City living makes trees grow fast but die young

Urban trees may not remove as much carbon dioxide, a greenhouse gas, as rural trees

City trees grow faster and die younger than trees in rural forests, a new study finds. Over their lifetimes, then, urban trees will likely absorb less carbon dioxide, or CO2, from the air than will forest trees. If confirmed, this trend would be important information for people charged with finding ways to slow global warming.

CO2 is a greenhouse gas, meaning it traps energy from the sun as heat. That makes temperatures near the ground rise. Human activities, especially the widespread burning of fossil fuels, have been releasing extra greenhouse gases into the air. This has led to a rise in average temperatures across the globe.

Trees and other plants remove CO2 from the air as they grow. They store its carbon in their tissues. To absorb CO2 and slow the warming, many cities have been planting trees.

Studies had shown forests readily sop up this gas. But there hadn’t been much data on whether city trees grow, die and absorb CO2 at the same rate that forest trees do. So Lucy Hutyra and her colleagues at Boston University in Massachusetts decided to find out.

Hutyra is an environmental scientist who studies CO2 in the environment. Scientists had assumed city trees were no different from country trees, she says. In fact, her data now show, “Young city trees grow like gangbusters compared to country trees.”

And they die sooner.

The researchers described their findings May 8 in PLOS ONE.
City living — and dying

To figure out how quickly trees were growing, the researchers tracked their diameters (the width of their trunks) between 2005 and 2014. A tree’s diameter increases as it grows, much as a person’s waist size increases as they gain weight. About half the weight of a tree is carbon, research has shown. Most of the rest is water.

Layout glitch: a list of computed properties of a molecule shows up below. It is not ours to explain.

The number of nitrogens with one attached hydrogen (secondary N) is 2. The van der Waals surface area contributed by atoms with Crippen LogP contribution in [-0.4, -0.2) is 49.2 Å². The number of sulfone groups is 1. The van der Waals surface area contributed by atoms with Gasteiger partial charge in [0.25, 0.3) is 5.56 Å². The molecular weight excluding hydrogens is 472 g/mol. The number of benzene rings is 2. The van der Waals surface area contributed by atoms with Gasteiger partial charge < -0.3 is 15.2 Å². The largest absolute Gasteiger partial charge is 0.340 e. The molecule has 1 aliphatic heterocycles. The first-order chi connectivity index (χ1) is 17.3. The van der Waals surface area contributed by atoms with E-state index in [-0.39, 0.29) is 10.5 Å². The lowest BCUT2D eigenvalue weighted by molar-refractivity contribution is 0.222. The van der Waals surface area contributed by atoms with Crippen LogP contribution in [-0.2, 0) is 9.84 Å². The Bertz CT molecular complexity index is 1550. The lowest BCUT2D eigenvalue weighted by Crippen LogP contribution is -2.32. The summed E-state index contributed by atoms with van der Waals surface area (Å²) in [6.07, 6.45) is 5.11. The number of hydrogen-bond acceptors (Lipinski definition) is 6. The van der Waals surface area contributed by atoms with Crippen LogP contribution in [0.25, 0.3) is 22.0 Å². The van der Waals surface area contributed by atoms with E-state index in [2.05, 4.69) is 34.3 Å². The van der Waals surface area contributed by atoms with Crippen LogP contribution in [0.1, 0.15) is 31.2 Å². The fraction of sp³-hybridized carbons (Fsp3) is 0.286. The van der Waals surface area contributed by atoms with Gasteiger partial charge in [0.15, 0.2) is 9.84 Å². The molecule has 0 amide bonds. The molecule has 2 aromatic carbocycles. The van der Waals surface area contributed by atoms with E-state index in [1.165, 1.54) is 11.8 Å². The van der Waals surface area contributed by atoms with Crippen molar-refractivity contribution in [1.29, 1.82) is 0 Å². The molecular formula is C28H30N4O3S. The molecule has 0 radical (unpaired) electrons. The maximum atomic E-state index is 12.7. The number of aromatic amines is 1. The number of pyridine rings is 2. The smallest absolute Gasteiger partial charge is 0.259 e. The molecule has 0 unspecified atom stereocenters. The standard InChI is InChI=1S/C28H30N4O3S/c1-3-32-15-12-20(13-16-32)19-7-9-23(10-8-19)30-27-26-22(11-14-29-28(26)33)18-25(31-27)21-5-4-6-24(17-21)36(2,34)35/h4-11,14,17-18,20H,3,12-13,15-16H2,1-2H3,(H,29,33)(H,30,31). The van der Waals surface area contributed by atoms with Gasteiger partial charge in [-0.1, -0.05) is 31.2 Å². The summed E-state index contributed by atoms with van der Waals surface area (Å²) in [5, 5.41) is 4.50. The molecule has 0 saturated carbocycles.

The team focused on red oaks and red maples growing on Boston streets. These grew four times faster than did the same species in a nearby forest.

Faster-growing trees absorb more CO2. Over the nine years the researchers tracked these trees, city ones absorbed four times as much carbon from the air as did the forest trees. The city trees also, however, were twice as likely to die. So over the lifetime of each type of tree, forest trees actually absorbed more CO2.

City trees grew faster because they had less competition for light from their neighbors, Hutyra says. In a forest, trees tend to grow close together, shading their neighbors. So few may get as much light as they want.

Street trees also benefit from higher levels of nitrogen in rainwater, says Hutyra. Nitrogen is an element that helps plants grow. It’s also an ingredient of the exhausts that gas-burning cars spew from their tailpipes. That tailpipe pollution enriches city air with nitrogen, she says. Later, rainwater may wash much of it to the ground.

Some street trees also may have better access to water than trees in the country, notes Hutyra. That’s because the underground water pipes can leak.

Still, she cautions that her team’s findings may not hold for arid cities. “Our story is about New England trees,” she says. “In [dry] locations like Phoenix or Los Angeles, city trees might respond differently because it’s extra hot in the city and they have so little water.” At such sites, she says, “Trees might grow slower.”

So why were Boston’s street trees twice as likely as their country cousins to die young?

Roads and sidewalks can leave big-tree roots less room to grow. Cars plow into some trees during fender benders. Plus, homeowners and city planners often decide to take down trees that are sick, unsightly or in the way of some desired structure or view.

Shaun Watmough is an environmental scientist at Trent University in Peterborough, Canada. He says it’s important to keep in mind that people don’t plant city trees along city streets just to sop up carbon. Trees also help clean the air, provide shade and make a city more beautiful, he says — even if it’s only for decades, not centuries.

Author: Alison Stevens